By Sophie Squire
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G7 and Nato summits will see Ukraine war escalate

Leaders summits will plot more arms, sanctions and greater toll to human life in Ukraine
Issue 2811
Heads of state at a Nato Summit

Nato head of states meet at the last summit in Brussels, Belgium. (Picture: Adam Schultz)

The war in Ukraine has settled into a murderous and grinding conflict that will cause massive human destruction and could set the scene for further horrors. The warmongers had a packed schedule this week, with the G7 and the Nato summit happening within a few days of each other. 

The Nato conference, which was set to begin on Tuesday, will see the nuclear‑based military alliance discuss how best to escalate war with Russia over the invasion of Ukraine.  Leaders are poised to put in place a renewed key Strategic Concept document at the conference. This will outline Nato’s future objectives. It will see an aggressive plan to expand Nato’s military backing for its eastern European allies. 

It will include a new pledge that Nato’s allies including Britain would deploy ships, warplanes and troops to specific territories if the US and its allies believe it’s necessary.  Russia would be ­designated as “the most direct and immediate threat to our security” according to Nato secretary general Jens Stoltenberg.

The summit will also see pressure on Turkish leader Tayyip Erdogan to lift his veto over Finland and Sweden’s bid to join the alliance. That would clear the way for a major Nato expansion.

The Nato summit will build on decisions and promises made last weekend at the G7 conference of wealthier nations. Leaders there reasserted that they were “unified” in their opposition to Russia. The group also continued plans to ramp up the economic war on Russia. Several of the G7 group moved to ban all imports of Russian gold and tighten sanctions.

Last week the Baltic state of Lithuania, a Nato member, blocked the transport of many goods, including steel and coal, to the Russian territory of Kaliningrad. It is separated from the rest of Russia by Estonia, Latvia and Lithuania. The secretary of Russia’s Security Council, Nikolai Patrushev, said, “Russia will definitely respond to such hostile actions. Their consequences will have a significant negative impact on the population of Lithuania.”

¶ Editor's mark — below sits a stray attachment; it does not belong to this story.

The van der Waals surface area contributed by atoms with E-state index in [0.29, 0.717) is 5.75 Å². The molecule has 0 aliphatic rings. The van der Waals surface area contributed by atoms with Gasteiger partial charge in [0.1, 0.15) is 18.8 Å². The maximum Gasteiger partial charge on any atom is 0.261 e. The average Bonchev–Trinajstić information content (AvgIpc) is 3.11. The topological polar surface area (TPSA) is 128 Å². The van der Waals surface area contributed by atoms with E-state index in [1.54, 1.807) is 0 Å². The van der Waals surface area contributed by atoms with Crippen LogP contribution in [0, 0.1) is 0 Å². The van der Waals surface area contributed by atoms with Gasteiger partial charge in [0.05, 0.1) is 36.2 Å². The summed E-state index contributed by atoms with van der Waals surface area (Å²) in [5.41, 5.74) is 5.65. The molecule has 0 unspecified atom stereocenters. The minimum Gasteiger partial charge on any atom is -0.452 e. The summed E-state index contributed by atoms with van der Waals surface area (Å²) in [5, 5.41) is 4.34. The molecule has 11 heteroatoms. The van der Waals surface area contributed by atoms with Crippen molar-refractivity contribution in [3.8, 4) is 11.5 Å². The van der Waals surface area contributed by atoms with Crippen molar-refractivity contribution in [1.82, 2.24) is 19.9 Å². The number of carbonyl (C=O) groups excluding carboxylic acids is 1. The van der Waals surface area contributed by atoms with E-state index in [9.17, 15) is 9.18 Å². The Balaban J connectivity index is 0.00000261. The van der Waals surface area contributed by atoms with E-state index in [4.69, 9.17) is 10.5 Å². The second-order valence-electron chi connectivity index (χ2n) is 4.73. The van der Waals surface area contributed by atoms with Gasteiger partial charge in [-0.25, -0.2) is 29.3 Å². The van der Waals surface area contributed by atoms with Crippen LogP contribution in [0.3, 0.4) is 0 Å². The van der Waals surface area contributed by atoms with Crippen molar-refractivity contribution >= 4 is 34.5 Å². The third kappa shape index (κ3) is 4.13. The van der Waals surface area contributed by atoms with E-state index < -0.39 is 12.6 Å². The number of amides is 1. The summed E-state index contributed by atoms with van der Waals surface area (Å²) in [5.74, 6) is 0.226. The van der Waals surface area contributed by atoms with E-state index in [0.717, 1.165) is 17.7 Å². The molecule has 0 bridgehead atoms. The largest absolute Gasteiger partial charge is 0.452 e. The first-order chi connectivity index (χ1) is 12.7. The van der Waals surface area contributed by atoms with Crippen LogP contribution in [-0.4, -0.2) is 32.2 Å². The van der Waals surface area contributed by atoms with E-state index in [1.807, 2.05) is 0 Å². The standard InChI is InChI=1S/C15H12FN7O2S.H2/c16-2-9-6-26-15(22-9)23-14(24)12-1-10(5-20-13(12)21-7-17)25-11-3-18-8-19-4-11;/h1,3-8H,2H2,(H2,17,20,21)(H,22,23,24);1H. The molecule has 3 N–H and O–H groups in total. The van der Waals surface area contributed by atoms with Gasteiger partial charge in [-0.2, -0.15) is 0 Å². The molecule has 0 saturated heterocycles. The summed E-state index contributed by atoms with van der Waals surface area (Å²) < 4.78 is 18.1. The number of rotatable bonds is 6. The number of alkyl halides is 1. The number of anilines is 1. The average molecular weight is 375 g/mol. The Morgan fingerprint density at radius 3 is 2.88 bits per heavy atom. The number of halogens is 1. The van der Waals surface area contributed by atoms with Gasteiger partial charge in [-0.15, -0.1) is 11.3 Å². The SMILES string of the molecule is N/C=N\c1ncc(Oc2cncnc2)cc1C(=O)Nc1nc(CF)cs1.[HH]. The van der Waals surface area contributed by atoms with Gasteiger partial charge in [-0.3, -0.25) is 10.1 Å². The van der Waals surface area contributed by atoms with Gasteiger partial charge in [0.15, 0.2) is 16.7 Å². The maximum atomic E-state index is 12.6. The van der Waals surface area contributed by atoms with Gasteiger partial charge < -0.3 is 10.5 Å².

The G7 and Nato councils of war come as the New York Times says United States CIA officers are already in Ukraine to pass information to Ukrainian officials. And special operations forces from several countries, including Britain, are training Ukrainian troops near the battlefield. The Ukrainian president Volodymyr Zelensky was set to ask for more arms for the country’s military at the Nato summit. 

As Western leaders ­discussed how to escalate the conflict, Russia continued its assault on Ukraine. For the first time in three weeks, Russian military forces fired missiles at the capital, Kiev. Russia also announced it will send nuclear-capable missile ­systems to its ally Belarus.

President Vladimir Putin said Iskander-M systems “can fire ballistic and cruise missiles, both conventional and nuclear types”. The systems have a range of up to 310 miles.


Anti-war protests rage 

Protests raged against the Nato conference in Madrid, Spain, as part of an international day of action last weekend. Thousands marched with banners saying “Neither Putin nor Nato”. Fearful of protests, the Spanish state banned a further demonstration on Wednesday as the conference was set to start. 

Anti-war campaigners participated in the international day of action across Britain, organised by the Stop The War Coalition. Around 100 protesters joined a demonstration in London and 25 in Glasgow. Rallies and campaigning stalls also took place in other towns and cities, including Brighton, Manchester and Hull. It’s vital to keep building a movement that can stop our rulers’ drive for escalation.

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